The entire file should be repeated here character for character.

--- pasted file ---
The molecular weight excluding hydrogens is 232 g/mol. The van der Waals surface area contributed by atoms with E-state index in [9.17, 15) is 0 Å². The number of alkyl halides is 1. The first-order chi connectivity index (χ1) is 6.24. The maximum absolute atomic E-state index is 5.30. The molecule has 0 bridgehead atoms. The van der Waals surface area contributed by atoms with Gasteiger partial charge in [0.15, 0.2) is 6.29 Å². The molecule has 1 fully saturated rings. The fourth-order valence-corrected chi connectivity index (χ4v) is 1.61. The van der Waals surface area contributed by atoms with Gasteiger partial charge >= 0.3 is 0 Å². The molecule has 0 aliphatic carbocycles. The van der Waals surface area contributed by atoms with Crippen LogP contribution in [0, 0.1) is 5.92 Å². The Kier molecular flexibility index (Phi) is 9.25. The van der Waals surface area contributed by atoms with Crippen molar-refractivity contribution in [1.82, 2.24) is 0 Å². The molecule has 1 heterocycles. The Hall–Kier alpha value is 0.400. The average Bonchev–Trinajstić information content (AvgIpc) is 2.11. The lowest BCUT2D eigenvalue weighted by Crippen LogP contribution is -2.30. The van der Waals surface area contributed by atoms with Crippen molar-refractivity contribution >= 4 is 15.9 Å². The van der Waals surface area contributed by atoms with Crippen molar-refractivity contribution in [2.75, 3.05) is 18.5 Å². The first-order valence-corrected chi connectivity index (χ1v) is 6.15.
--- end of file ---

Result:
The molecular weight excluding hydrogens is 232 g/mol. The van der Waals surface area contributed by atoms with E-state index in [9.17, 15) is 0 Å². The number of alkyl halides is 1. The first-order chi connectivity index (χ1) is 6.24. The maximum absolute atomic E-state index is 5.30. The molecule has 0 bridgehead atoms. The van der Waals surface area contributed by atoms with Gasteiger partial charge in [0.15, 0.2) is 6.29 Å². The molecule has 1 fully saturated rings. The fourth-order valence-corrected chi connectivity index (χ4v) is 1.61. The van der Waals surface area contributed by atoms with Gasteiger partial charge >= 0.3 is 0 Å². The molecule has 0 aliphatic carbocycles. The van der Waals surface area contributed by atoms with Crippen LogP contribution in [0, 0.1) is 5.92 Å². The Kier molecular flexibility index (Phi) is 9.25. The van der Waals surface area contributed by atoms with Crippen molar-refractivity contribution in [1.82, 2.24) is 0 Å². The molecule has 1 heterocycles. The Hall–Kier alpha value is 0.400. The average Bonchev–Trinajstić information content (AvgIpc) is 2.11. The lowest BCUT2D eigenvalue weighted by Crippen LogP contribution is -2.30. The van der Waals surface area contributed by atoms with Crippen molar-refractivity contribution >= 4 is 15.9 Å². The van der Waals surface area contributed by atoms with Crippen molar-refractivity contribution in [2.75, 3.05) is 18.5 Å². The first-order valence-corrected chi connectivity index (χ1v) is 6.15.